A break-out star in every sense of the term, Jessie J has undeniably shone as one of this year’s brightest talents.
With her unparalleled vocals and unapologetic image, the British singer has managed to make the world at large sit up and listen – garnering chart-topping success in the process.
In this candid interview, the 23 year old talks to That Grape Juice about her rise to stardom, her ‘Who You Are’ album, career set-backs, her admiration for Beyonce, her sophomore LP, backlash because of her colour, and much more. A great read, if we must say so ourselves. Enjoy!
Jessie J Shouts Out That Grape Juice
Sam: Hey Jessie!
How are you?
Jessie J: I’m alright. I just got off a plane as always. I just landed in New York from Chicago – and it’s not raining. So it’s a good day (laughs).
Let me first congratulate you on all of your success!
Why do you think the Jessie J phenomenon has caught on?
I honestly don’t know. I think my fans have really seen me work behind the scenes for so long. They’ve been anticipating what I was going to start with.
But I also think it’s the fact that people can really relate to my music. I think that’s the main factor. That, and the fact that I’m one of those people who is honest and real. I don’t know, it’s one of them questions where you’re go “I don’t know”. I’m just going to carry on doing me and hopefully people still like it!
A lot of us UK’ers are familiar with your story. But, for those who don’t know, tell us a little about your journey to date?
It hasn’t been easy. I think back to the early days. Days of wanting to be signed, then getting signed with a girl band, writing 150 songs in 2 years only for the label to go bankrupt. Days of being left with no deal, then being signed in the UK and then having to sign in the US. I got signed to Sony as a songwriter doing support stuff in any place I could around the world for free. All the while, I was just living in a car. (Doing) all of that stuff that felt so crazy at the time. Yet, these are the things you have to go through to be the kind of artist you want to be. The type of artist who survives in this industry. Thinking back, I used to be like “this is tough…”
I’m glad I went through that struggle, though. Because it’s made me the person I am now and the person I need to be in order to have longevity.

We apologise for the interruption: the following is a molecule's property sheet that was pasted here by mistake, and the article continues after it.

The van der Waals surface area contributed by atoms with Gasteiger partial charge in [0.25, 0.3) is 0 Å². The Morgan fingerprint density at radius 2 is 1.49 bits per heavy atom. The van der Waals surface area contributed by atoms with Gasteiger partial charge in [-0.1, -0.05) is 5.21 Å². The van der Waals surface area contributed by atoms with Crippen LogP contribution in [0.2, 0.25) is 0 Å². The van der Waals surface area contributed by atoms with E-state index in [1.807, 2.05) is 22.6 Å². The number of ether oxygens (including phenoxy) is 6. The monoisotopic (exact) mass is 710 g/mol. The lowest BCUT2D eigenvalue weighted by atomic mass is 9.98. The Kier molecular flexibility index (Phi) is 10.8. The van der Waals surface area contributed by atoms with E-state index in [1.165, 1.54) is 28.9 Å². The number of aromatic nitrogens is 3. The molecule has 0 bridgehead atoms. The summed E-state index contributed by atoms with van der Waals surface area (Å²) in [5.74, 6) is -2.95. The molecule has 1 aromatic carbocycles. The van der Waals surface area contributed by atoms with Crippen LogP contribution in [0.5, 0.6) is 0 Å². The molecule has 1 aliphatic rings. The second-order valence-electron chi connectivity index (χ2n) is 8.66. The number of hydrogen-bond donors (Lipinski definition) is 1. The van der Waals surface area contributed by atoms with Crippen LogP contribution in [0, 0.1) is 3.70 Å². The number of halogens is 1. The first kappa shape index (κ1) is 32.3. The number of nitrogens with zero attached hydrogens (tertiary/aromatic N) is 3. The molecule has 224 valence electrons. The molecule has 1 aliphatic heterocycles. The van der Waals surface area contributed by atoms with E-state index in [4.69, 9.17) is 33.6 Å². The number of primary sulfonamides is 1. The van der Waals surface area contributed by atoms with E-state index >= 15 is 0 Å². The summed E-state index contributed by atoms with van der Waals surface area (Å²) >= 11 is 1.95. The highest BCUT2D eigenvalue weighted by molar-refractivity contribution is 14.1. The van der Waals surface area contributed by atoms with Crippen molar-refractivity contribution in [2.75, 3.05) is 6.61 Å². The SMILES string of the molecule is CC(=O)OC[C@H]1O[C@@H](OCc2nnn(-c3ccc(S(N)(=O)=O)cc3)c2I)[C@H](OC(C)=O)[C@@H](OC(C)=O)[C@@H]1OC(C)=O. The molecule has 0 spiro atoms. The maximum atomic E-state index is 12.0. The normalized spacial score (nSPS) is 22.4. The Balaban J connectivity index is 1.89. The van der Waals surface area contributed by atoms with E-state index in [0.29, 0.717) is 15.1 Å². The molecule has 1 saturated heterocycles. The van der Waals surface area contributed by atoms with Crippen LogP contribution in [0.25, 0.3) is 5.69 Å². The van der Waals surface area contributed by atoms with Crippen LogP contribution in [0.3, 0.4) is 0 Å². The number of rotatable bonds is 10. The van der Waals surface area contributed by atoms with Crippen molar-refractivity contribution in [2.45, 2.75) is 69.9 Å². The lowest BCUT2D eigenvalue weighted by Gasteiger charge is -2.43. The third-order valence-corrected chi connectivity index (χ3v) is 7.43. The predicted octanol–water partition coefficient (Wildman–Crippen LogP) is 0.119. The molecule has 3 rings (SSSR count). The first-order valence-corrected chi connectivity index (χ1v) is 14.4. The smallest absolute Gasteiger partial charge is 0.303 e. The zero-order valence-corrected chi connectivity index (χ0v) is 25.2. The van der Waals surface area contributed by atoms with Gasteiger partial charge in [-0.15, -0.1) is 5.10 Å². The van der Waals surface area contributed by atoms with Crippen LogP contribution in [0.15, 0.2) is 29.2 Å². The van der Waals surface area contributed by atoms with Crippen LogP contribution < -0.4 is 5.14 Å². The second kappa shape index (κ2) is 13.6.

We are loving the new LP, ‘Who You Are’. How would you describe it in 3 words?
Honest, eclectic and…erm… controversial. That’s a crap word but I’ll use it anyway (laughs).
Our favourite track from the LP is the title track. We’re hearing some murmuring about it being the next single. Can you shed any light on that?
No ,that’s not true yet. I just got the call this morning asking “will it be a single?’ But I don’t think that’s going to be the next one. Simply because I want ‘Who You Are’ to come out nearer Christmas time. It’s the perfect song to come out when things are (this is going to sound really crazy)…winter-y. I kind of want to bring it out when I know people are going to need it the most. The year is not out for me, and I think that we can release another song from the album before that.
Your debut was 7 years in the making. Are we going to have to wait another 7 for your sophomore set?
Oh I doubt it (laughs!) I’m already been writing the second album.
The process started purely because I don’t base my career on albums, but on the journey, Music is something that can never be switched off,;and when you’re a songwriter, it’s one of them things that you will just continue to do whether you’re on the road, touring or promo. It’s one of them things where if you get an idea, you have to write it down and recording them.
So I’ve got an idea; I think the next album will be all about maturity and how I have grown a lot. My whole life has changed and obviously I know that there’s a lot of people that can’t relate to the life I live. However there are a lot of people who can relate to the challenges I have been set and the craziness that you see. I think that’s what I will of write about. But, of course, not the whole album. That’d be boring (laughs!)